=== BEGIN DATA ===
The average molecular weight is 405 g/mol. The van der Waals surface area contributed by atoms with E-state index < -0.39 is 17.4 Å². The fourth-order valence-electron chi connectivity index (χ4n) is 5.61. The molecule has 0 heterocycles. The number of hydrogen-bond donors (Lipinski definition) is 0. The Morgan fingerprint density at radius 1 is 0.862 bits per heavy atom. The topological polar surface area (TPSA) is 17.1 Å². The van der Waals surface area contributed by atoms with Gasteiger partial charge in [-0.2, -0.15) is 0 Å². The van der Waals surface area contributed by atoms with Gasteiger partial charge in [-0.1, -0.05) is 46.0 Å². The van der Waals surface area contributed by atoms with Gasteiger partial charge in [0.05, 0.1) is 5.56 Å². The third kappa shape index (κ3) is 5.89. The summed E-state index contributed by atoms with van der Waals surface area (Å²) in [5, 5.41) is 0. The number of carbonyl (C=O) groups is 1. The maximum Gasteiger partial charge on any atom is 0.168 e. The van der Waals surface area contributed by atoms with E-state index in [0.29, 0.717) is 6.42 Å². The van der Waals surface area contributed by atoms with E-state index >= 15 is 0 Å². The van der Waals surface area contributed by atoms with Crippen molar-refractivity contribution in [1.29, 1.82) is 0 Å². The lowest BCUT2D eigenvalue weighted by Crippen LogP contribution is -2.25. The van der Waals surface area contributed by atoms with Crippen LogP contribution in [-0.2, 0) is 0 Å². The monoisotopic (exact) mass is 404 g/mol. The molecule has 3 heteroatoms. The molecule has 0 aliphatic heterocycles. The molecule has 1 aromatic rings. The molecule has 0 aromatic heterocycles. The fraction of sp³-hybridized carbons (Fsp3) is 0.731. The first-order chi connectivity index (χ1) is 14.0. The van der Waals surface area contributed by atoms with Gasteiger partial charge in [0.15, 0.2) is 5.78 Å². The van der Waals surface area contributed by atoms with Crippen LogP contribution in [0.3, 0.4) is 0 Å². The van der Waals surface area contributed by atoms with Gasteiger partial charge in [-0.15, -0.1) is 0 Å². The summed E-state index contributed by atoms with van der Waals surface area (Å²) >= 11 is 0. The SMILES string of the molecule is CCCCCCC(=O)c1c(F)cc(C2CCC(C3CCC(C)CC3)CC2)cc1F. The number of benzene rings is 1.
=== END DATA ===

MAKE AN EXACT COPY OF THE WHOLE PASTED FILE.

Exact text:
The average molecular weight is 405 g/mol. The van der Waals surface area contributed by atoms with E-state index < -0.39 is 17.4 Å². The fourth-order valence-electron chi connectivity index (χ4n) is 5.61. The molecule has 0 heterocycles. The number of hydrogen-bond donors (Lipinski definition) is 0. The Morgan fingerprint density at radius 1 is 0.862 bits per heavy atom. The topological polar surface area (TPSA) is 17.1 Å². The van der Waals surface area contributed by atoms with Gasteiger partial charge in [-0.2, -0.15) is 0 Å². The van der Waals surface area contributed by atoms with Gasteiger partial charge in [-0.1, -0.05) is 46.0 Å². The van der Waals surface area contributed by atoms with Gasteiger partial charge in [0.05, 0.1) is 5.56 Å². The third kappa shape index (κ3) is 5.89. The summed E-state index contributed by atoms with van der Waals surface area (Å²) in [5, 5.41) is 0. The number of carbonyl (C=O) groups is 1. The maximum Gasteiger partial charge on any atom is 0.168 e. The van der Waals surface area contributed by atoms with E-state index in [0.29, 0.717) is 6.42 Å². The van der Waals surface area contributed by atoms with E-state index >= 15 is 0 Å². The van der Waals surface area contributed by atoms with Crippen molar-refractivity contribution in [1.29, 1.82) is 0 Å². The lowest BCUT2D eigenvalue weighted by Crippen LogP contribution is -2.25. The van der Waals surface area contributed by atoms with Crippen LogP contribution in [-0.2, 0) is 0 Å². The monoisotopic (exact) mass is 404 g/mol. The molecule has 3 heteroatoms. The molecule has 0 aliphatic heterocycles. The molecule has 1 aromatic rings. The molecule has 0 aromatic heterocycles. The fraction of sp³-hybridized carbons (Fsp3) is 0.731. The first-order chi connectivity index (χ1) is 14.0. The van der Waals surface area contributed by atoms with Gasteiger partial charge in [0.15, 0.2) is 5.78 Å². The van der Waals surface area contributed by atoms with Crippen LogP contribution in [0.3, 0.4) is 0 Å². The van der Waals surface area contributed by atoms with Gasteiger partial charge in [-0.15, -0.1) is 0 Å². The summed E-state index contributed by atoms with van der Waals surface area (Å²) >= 11 is 0. The SMILES string of the molecule is CCCCCCC(=O)c1c(F)cc(C2CCC(C3CCC(C)CC3)CC2)cc1F. The number of benzene rings is 1.